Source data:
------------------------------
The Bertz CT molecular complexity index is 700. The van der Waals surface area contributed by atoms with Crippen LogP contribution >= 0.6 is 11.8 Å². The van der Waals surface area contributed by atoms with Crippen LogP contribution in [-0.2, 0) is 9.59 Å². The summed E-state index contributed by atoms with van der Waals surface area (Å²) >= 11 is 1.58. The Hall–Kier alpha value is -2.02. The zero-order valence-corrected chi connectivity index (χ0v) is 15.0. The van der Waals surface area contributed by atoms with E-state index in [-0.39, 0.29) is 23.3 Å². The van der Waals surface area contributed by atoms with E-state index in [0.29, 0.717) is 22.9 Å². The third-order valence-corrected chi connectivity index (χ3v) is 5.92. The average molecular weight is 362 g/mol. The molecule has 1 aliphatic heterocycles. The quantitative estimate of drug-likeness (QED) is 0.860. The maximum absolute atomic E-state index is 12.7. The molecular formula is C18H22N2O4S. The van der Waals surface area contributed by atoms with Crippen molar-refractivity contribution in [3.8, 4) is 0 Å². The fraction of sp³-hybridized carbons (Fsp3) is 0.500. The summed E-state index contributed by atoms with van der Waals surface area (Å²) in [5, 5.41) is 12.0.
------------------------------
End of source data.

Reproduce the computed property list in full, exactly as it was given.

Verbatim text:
The Bertz CT molecular complexity index is 700. The van der Waals surface area contributed by atoms with Crippen LogP contribution >= 0.6 is 11.8 Å². The van der Waals surface area contributed by atoms with Crippen LogP contribution in [-0.2, 0) is 9.59 Å². The summed E-state index contributed by atoms with van der Waals surface area (Å²) >= 11 is 1.58. The Hall–Kier alpha value is -2.02. The zero-order valence-corrected chi connectivity index (χ0v) is 15.0. The van der Waals surface area contributed by atoms with E-state index in [-0.39, 0.29) is 23.3 Å². The van der Waals surface area contributed by atoms with E-state index in [0.29, 0.717) is 22.9 Å². The third-order valence-corrected chi connectivity index (χ3v) is 5.92. The average molecular weight is 362 g/mol. The molecule has 1 aliphatic heterocycles. The quantitative estimate of drug-likeness (QED) is 0.860. The maximum absolute atomic E-state index is 12.7. The molecular formula is C18H22N2O4S. The van der Waals surface area contributed by atoms with Crippen molar-refractivity contribution in [3.8, 4) is 0 Å². The fraction of sp³-hybridized carbons (Fsp3) is 0.500. The summed E-state index contributed by atoms with van der Waals surface area (Å²) in [5, 5.41) is 12.0.